Economic Commission for Latin America and the Caribbean (ECLAC) forecasts that by 2019 the Mexican economy will grow at a slower rate to 2.1% at the end of the year, said Ramon Padilla, head of economic development of ECLAC.
In a press conference, the analyst of the international organization explained that this lower growth is due to the fact that there will be less expansion of the U.S. economy, which is expected to be at 2.5% for this year, as well as a slowdown of the global economy estimated to be 3.0% during the same period.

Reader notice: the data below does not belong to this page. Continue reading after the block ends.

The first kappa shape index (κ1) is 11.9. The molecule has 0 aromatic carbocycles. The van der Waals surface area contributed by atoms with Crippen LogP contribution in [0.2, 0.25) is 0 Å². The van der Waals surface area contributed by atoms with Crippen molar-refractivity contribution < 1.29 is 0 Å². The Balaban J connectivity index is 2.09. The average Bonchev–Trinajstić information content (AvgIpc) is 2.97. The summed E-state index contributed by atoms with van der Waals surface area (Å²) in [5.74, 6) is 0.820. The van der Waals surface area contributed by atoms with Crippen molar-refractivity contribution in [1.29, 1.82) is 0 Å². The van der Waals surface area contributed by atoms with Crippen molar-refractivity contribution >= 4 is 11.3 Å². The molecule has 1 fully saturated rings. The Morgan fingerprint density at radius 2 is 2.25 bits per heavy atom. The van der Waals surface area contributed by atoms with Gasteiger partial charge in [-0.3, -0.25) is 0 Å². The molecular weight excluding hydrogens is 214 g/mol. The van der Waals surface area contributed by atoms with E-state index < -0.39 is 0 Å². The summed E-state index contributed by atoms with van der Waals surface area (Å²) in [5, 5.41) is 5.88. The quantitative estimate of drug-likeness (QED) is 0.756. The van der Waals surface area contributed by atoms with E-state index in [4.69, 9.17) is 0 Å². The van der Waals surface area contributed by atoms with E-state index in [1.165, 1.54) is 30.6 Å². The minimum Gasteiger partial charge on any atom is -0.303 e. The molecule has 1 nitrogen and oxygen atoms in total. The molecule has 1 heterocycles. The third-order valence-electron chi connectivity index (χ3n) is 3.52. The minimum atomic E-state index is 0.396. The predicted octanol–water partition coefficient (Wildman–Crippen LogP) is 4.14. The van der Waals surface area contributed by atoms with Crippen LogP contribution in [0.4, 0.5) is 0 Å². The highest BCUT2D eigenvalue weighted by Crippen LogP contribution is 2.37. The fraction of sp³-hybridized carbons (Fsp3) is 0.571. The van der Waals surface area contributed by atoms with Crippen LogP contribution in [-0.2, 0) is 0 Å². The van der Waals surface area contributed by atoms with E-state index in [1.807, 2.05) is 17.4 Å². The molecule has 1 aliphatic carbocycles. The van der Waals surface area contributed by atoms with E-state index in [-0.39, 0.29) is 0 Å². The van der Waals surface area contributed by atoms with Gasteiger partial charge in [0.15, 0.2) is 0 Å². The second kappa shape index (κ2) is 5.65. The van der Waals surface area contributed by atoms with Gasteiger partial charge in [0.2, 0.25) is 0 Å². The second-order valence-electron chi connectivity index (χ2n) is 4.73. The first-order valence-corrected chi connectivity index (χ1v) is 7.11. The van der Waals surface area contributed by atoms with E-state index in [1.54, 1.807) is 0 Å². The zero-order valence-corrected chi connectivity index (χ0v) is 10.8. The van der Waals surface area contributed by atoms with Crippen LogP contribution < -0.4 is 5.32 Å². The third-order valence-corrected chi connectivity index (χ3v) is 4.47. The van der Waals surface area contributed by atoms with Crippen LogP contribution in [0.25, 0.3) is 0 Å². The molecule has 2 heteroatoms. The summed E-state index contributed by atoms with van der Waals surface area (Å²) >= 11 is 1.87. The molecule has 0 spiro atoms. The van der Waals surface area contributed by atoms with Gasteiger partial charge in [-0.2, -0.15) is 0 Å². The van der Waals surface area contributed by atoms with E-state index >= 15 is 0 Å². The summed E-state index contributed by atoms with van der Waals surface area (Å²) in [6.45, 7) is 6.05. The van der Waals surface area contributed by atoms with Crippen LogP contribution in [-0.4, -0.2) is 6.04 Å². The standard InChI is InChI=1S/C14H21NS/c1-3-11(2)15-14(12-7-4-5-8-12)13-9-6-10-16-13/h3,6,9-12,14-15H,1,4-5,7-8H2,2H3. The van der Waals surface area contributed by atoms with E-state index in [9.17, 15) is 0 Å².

Hugo Beteta, sub-regional director of ECLAC in Mexico, stressed that at the global level there are emerging risks arising from trade tensions between China and the United States and the inability to find a way out of the brexit, as well as financial fragility and monetary policy adjustments.
"Protectionism, the evolution of the global economy that has slowed down and the increase in global debt are the threats to Mexico's growth," said the analyst.
Another estimate is that inflation in Mexico will be at 3.9% at the end of 2019, while the Bank of Mexico (Banxico) estimates 3.4% for the same period.